A Guerlain Summer- Terracotta Le Parfum Guerlain

For summer I like to wear lush, white floriental scents, the ones that remind me of hot days spend somewhere on a fantasy beach I’ve never been to. For this feel, in past years I’ve been turning to Aqua Allegoria Lys Soleia and Terracotta Voile d’Été, but there’s a new kid on the (sun-) block, Terracotta Le Parfum.

Imagine yourself surrounded by an azure sea, palm trees and exotic white flowers and the quiet lullaby of waves hitting the shore. In the shade, the scent of skin, warm and fragrant from sun, sun lotion, a light breeze carrying the scent of salty sea towards land, and sand, too hot to thread onto with bare feet.

The scent is of tiare flowers, jasmine and ylang-ylang intertwined, the bouquet is sensuous, sweet. The balmy coconut is flirty, with a bit of ‘come-hither’ even, a feeling supported by vanilla and musk embracing the composition warm like suntanned skin, with a touch of bronzer. I feel a slight saltiness to it all, like the salt left on the skin from bathing in the sea. And it all comes together to something smooth and elegant like flowery white garments and sunshades, as elegant as it is possible to be in the heat.

from lilylola.com

from lilylola.com

The overall feel of Terracotta le Parfum is much less dessert like, and beachier than the sunny Lys Soleia, and although Terracotta le Parfum could have held notes of tuberose, it’s much easier to wear than the lovely but perhaps more grown-up feisty Mahora. It does however have that quintessential Guerlain feeling; it’s an oriental for the summer.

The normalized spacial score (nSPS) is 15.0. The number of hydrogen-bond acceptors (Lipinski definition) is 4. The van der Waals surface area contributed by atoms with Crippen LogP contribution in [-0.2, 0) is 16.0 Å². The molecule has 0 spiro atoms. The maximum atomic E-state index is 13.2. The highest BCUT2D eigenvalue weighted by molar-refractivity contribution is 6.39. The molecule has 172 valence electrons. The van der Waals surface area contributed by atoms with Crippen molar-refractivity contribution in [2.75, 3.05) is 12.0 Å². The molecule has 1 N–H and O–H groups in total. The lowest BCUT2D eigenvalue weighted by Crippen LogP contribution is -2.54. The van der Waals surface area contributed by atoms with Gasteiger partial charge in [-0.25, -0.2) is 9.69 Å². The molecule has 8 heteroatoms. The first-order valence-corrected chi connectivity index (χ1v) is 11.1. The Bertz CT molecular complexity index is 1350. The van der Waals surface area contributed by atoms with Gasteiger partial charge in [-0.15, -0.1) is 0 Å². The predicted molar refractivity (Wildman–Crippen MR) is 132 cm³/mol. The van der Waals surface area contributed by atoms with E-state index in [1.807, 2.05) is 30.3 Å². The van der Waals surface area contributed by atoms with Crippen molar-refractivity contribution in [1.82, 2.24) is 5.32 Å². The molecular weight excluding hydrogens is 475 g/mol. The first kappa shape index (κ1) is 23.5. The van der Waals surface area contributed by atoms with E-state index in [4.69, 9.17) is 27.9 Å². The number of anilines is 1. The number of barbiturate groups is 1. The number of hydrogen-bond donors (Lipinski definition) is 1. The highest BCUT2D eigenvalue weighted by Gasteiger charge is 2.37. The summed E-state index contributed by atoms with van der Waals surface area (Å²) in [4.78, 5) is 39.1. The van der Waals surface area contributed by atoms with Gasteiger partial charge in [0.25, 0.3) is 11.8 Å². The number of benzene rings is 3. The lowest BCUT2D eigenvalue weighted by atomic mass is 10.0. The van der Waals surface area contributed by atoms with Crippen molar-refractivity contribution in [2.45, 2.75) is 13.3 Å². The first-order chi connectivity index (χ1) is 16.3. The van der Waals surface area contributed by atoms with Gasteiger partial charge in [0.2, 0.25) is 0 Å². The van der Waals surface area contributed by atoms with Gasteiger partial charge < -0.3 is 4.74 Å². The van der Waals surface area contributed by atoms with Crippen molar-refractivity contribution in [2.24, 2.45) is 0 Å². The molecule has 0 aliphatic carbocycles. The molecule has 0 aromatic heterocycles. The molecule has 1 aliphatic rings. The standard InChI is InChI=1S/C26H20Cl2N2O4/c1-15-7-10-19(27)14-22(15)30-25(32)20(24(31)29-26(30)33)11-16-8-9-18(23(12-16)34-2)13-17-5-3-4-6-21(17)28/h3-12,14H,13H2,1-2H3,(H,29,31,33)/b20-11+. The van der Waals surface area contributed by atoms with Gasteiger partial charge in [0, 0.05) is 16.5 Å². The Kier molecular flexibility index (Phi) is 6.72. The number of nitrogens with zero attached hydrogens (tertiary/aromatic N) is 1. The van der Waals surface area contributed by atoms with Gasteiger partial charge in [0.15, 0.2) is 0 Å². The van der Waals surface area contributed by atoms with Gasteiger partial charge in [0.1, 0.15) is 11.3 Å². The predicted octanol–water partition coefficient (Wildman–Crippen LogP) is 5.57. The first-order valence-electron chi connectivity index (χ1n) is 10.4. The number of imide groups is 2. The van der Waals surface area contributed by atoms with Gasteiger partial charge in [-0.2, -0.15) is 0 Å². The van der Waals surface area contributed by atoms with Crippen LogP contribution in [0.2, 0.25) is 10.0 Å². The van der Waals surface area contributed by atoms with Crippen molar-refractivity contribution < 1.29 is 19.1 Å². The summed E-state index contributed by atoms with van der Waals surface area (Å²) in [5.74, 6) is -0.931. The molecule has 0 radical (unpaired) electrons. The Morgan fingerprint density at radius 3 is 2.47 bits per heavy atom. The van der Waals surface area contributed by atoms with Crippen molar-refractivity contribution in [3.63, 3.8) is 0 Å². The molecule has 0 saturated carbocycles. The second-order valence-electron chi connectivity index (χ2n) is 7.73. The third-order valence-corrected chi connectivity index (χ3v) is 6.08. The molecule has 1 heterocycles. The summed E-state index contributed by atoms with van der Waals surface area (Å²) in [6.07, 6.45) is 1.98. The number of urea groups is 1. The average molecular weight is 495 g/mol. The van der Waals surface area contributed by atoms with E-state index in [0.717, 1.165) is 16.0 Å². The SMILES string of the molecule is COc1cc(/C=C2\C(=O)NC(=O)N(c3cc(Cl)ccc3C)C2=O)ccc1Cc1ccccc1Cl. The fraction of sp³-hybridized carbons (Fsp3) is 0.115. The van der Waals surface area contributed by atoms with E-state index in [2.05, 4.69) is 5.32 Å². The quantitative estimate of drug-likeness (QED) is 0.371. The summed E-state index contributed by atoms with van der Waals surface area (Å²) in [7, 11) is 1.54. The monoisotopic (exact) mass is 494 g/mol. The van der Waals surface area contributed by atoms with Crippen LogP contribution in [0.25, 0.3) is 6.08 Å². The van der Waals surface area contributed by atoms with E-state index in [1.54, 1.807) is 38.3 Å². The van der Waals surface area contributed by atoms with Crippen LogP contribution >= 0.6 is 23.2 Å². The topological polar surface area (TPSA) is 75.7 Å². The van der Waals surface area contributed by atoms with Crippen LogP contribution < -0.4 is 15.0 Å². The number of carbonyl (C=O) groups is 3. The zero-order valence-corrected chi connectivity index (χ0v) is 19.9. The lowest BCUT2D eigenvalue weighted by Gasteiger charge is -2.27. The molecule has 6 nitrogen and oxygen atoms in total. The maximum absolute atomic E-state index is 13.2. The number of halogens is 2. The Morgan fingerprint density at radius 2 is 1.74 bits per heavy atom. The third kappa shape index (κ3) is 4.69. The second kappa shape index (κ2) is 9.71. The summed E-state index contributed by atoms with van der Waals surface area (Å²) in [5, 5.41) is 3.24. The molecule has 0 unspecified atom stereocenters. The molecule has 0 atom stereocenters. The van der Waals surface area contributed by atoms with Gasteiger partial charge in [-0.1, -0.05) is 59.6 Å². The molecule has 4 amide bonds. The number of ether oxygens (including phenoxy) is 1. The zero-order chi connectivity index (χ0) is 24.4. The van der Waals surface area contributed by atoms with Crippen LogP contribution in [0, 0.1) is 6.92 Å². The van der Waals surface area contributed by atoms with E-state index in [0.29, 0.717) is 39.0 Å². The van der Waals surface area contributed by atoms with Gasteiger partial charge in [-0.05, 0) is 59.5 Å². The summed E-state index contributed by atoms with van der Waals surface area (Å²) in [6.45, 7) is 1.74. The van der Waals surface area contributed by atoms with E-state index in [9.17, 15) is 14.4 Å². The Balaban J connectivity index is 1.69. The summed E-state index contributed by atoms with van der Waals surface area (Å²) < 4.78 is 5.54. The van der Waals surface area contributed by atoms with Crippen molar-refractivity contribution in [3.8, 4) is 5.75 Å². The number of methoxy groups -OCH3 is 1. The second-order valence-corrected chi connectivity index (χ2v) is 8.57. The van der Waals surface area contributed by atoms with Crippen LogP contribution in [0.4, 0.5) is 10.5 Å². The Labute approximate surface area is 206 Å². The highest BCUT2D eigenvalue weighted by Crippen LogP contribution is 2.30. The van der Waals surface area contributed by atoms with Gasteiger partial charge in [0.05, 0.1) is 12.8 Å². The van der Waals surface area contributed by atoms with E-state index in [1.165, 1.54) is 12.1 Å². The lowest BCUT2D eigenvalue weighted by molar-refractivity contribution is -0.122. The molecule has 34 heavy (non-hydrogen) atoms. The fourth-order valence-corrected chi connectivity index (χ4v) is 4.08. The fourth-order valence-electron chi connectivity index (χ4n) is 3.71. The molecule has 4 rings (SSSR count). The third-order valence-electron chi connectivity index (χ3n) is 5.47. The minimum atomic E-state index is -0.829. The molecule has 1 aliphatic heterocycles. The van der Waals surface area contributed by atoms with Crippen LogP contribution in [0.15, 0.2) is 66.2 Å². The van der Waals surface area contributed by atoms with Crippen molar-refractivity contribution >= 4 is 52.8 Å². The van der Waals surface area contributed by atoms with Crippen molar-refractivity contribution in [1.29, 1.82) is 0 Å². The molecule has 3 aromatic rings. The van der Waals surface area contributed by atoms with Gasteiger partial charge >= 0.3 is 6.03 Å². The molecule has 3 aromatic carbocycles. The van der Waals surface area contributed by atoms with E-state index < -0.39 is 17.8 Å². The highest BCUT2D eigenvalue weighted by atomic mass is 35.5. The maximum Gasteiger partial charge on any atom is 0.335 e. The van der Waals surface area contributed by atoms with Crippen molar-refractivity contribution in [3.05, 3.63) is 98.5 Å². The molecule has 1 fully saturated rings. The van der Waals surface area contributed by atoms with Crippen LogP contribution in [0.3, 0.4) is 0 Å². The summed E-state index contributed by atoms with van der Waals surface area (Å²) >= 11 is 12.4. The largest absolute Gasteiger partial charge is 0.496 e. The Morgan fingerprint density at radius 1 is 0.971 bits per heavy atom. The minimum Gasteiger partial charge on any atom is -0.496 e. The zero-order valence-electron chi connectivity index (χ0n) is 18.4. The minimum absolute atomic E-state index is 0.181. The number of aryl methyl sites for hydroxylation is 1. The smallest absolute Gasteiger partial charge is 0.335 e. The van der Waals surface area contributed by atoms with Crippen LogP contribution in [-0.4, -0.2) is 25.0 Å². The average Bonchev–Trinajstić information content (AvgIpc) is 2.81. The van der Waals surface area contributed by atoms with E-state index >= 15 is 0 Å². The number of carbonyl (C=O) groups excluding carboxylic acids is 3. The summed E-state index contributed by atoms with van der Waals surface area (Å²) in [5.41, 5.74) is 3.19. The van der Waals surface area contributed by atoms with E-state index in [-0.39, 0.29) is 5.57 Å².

Truthfully, as much as I love the fantasy, I think I’d prefer a Mediterranean beach holiday or even a gorgeous summers day on my own local beach, but that doesn’t change the fact that Terracotta Le Parfum conveys the quintessential holiday feeling. Something to wear all summer, or in the long winters when I long to dream myself away.


For more reviews of Terracotta le Parfum visit anotherperfumeblog, perfumeshrine,(with comparisons to Voile d’ete and Terracotta Sous le Vent), bestthingsinbeauty, colognoisseur, and possibly many many more.

Top picture is mine.

Pas de Deux- Ombre & Lumière Armani Privé Couture Collection

I happened to be in Paris when Armani Privé launched their first ever limited edition Les Éditions Couture perfume: La Femme Bleue. How I loved that one; iris, chocolate and smoky incense, it was just fabulous, and yet, with the price tag at 550€, out of reach. Those Éditions Couture still are, and when smelling this newest addition to the line Ombre & Lumière (Shadows & Light), how do you avoid comparing fragrance to price?

The blurb says; “It contrasts Iris Shadows, featuring warm ambery woods and powdery Iris, with lights of jasmine petals.”

iris ballerina 001

This much is true it’s all about iris and jasmine. I felt the opening very green, like both the green aspects of the jasmine and of the iris hit it off together. Apparently it is jasmine sambac, which I believe since the jasmine keeps reminding me of tea- perhaps a cooled green jasmine tea and it never turns indolic. The iris in Ombre & Lumièreinstantly made me think of Iris Pallida, I guess its dryness and sophistication over a carrot-note or powdery iris is why I think it has to be Iris Pallida. Ombre & Lumière is never sweet (at least it isn’t on the blotter or on my sweet notes eating skin) and never turn into a powder puff, it is very slightly leathery as it manages to stays cool and elegant.

The composition is simple, focussing really only on those two notes, making each of them shine in what seems like various grey-green nuances. I really hardly notice other notes at all, and yet I know they are there, because otherwise this little chiaroscuro trick would not be possible. It’s clear that perfumer Fabrice Pellegrin has put a lot of effort into the balancing act, which is like a ballerina in arabesque. And so really nothing else is necessary, no real pyramid or other notes fighting for attention, just iris and jasmine going back and forth in pas de deux to let the other one have a bit of the light, while one withdraws for a moment to the shadows. Ombre & LumièreHowever, Ombre & Lumièreis neither timid nor showy; it’s unspectacular in its aura, even if it has normal sillage. I would be tempted to say that it might not have heart (-notes) but it does have a pretty soul.